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H.-H. Parving, B. Oxenbøll, P. Aa. Svendsen, J. Sandahl Christiansen, and A. R. Andersen


In an attempt to detect patients at high risk of developing diabetic nephropathy, a longitudinal study of urinary albumin excretion rate (radial immunodiffusion) was carried out in 15 female and 8 male long-term insulin-dependent diabetics without proteinuria (negative Albustix test).

Five females and 3 males had an elevated urinary albumin excretion at the time of screening, mean 115 ± 26 (sd) mg/24 h. Our upper normal range for urinary albumin excretion is ≤ 40 mg/24 h. The 5 patients with the highest albumin excretion subsequently developed persistent albuminuria, 132 → 1007 mg/24 h, P < 0.05, elevated serum creatinine, 83 → 128 μmol/l, P < 0.05, and raised blood pressure, 135/86 → 163/112 mmHg, P < 0.05. One patient developed intermittent albuminuria (positive Albustix test), while the variables in the remaining 2 patients were about the same during the 6 years observation period. Fifteen patients had a normal urinary albumin excretion, mean 17 ± 9 (sd) mg/24 h, at the time of the screening. Intermittent and persistent albuminuria developed in 2 patients, while albumin excretion, serum creatinine, and blood pressure were nearly unchanged in the remaining 13 patients after 6 years.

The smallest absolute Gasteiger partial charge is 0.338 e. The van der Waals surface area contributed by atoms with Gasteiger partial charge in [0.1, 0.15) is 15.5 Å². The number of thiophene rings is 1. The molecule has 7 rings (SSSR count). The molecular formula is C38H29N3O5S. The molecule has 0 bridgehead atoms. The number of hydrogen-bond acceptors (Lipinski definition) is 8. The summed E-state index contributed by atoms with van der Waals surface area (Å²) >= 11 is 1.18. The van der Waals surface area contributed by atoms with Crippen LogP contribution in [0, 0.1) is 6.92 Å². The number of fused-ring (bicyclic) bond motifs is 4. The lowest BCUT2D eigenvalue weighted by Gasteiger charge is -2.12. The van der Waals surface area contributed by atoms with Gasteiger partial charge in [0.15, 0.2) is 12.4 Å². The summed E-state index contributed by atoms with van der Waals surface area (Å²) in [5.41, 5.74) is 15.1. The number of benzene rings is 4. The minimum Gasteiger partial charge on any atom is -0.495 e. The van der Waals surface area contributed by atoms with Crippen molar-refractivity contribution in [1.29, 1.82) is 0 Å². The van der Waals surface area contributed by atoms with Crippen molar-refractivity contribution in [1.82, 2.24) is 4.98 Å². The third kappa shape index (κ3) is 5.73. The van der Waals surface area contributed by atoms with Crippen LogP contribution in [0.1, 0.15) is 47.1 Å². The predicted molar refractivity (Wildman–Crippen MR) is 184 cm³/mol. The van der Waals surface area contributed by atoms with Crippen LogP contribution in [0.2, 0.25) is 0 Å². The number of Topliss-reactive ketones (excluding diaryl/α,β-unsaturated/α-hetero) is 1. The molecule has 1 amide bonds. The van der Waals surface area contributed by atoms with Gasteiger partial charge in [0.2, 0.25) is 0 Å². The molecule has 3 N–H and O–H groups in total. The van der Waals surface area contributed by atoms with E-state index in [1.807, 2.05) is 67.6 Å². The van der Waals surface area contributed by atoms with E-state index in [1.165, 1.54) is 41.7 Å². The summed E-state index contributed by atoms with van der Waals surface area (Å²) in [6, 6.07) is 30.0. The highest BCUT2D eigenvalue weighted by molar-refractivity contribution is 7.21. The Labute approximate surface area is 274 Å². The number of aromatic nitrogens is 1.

Our longitudinal study indicates that early detection of patients at high and low risk of developing persistent proteinuria i.e. diabetic nephropathy, is possible by using a sensitive method for measuring urinary albumin excretion.